Your odds of outrunning a cop never were good, but they just got a whole lot worse. Officer Douglas has a Camaro. And if you run, he’s gonna catch you.
Fred Douglas squirms a little bit every time he reads the officer part. To be fair, he’s now Detective Douglas for the Gig Harbor Police Department. And despite what screenwriters want us to believe, detectives aren’t so likely to engage in high-speed pursuits. But still, there’s something cinematic about an authority paid to enforce laws who drives something that can break them so effortlessly.
His ’67 owes its law-breaking facility largely to a healthy 383 – a party piece that drew Douglas’ attention on eBay. “The dude selling it had sold about nine cars before and had good feedback,” he said, hinting how Texas was too far out of his jurisdiction to do anything if the car wasn’t as advertised. “I was still skeptical as hell but decided to risk it,” he concluded.
And relieved too, at least the day it arrived. “The car came out of the transporter and sounded awesome,” he said. “The body was a little rougher than I hoped, but it was still a cool car.
“Of course it happened to snow the day I was supposed to meet the truck, and he ended up being late (so). That wasn’t a lot of fun.” The stance that made the car look so cool on paper looked especially bad in light of the last 30 feet to his house. “I couldn’t clear my driveway,” he groused. “I had to construct some cheesy homemade wooden ramps just to get it in.” But just as every cloud has a silver lining, this one dictated the car’s course. “It convinced me to first do a RideTech setup.”
Douglas, with help from Mike Ryan at Ryan’s Hot Rod Repair and Howard Mackert at Mackert Automotive, transformed the car. They preserved the stock subframe and spindles but amended them with RideTech’s Strong Arms and anti-roll bars. A Strange Engineering 12-bolt-style housing with a 3.73 cog on a limited-slip gear carrier replaced the smaller peg-leg axle. Rather than on leaves, it mounts to a RideTech Air Bar. Naturally, the car rides on Shock Waves front and rear.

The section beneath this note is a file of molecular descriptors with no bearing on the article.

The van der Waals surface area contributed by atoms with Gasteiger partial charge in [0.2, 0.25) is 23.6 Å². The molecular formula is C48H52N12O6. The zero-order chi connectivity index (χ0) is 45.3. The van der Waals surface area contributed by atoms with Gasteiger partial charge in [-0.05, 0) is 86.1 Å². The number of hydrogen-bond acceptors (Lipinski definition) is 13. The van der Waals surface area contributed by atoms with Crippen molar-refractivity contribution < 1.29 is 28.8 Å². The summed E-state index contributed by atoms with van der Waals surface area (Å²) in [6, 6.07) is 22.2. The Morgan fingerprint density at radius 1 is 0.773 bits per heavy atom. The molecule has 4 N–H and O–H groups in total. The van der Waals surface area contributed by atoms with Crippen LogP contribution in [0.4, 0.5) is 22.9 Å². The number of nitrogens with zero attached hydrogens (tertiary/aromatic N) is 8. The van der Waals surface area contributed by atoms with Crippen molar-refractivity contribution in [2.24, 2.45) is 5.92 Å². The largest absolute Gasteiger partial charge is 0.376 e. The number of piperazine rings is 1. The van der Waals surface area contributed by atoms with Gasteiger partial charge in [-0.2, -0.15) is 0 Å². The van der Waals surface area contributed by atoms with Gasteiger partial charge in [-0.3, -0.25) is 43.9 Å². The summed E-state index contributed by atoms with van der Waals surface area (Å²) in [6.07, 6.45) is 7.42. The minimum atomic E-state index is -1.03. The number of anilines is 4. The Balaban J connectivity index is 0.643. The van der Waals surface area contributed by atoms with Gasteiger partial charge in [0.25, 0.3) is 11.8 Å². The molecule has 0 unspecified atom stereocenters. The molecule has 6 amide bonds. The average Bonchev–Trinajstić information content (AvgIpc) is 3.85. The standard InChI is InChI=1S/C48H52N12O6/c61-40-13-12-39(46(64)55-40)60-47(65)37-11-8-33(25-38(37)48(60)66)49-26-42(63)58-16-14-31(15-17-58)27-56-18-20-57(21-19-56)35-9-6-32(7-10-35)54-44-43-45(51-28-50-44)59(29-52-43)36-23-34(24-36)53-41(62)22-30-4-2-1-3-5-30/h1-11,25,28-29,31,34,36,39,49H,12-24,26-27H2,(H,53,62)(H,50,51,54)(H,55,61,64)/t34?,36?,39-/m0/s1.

The body remains basically unaltered. Ralph Douglas at Ralph’s Customs in Gig Harbor amended the problems and shot it with PPG’s Concept version of GM’s Torch Red. In fact, the only notable differences are the retrofit LED taillights and 383 badges.
At the heart of that engine are an Eagle crankshaft and connecting rods. The 11:1 static compression produced by Wiseco pistons and Dart Iron Eagle heads sounds high for pump gas, but it’s a possible (and necessary) figure in light of the radical profile on the COMP Cams Xtreme Energy mechanical-roller-tappet cam. COMP’s roller rockers mitigate the guide wear common to fast-ramp cams.
An Edelbrock Performer RPM Air Gap manifold distributes fuel atomized by a Holley HP-series 750cfm carburetor. Mike Ryan at Ryan’s Hot Rod Repair tailored the MSD ignition’s advance curve to meet the engine’s needs. Hooker 1¾-inch diameter headers black ceramic coated by Performance Coatings merge the gases into 2½-inch diameter pipes and Flowmaster 40-series Delta Flow mufflers.
The engine churns out 495 lb-ft of torque at 5,600 and 480 hp at 6,400, but it’s a testimonial to smart, economical design. For starters, Douglas retained the factory parts that made sense. Thermostatic-clutch fans, for example, don’t rob a single horsepower when they’re not needed yet move air far better than any other design when necessary. Copper/brass radiators weigh a few pounds more than their alloy counterparts but copper transfers heat more efficiently. The Edelbrock water pump knocked a few pounds off and the Moroso accessory-drive system was a durable means to keep the alternator on the driver side despite the long pump. The 190-amp MSD alternator is a bit of a splurge, but the audio system and future electronics sort of justify it. The Proform rockers were an inexpensive and understated way to make room for the larger valvetrain.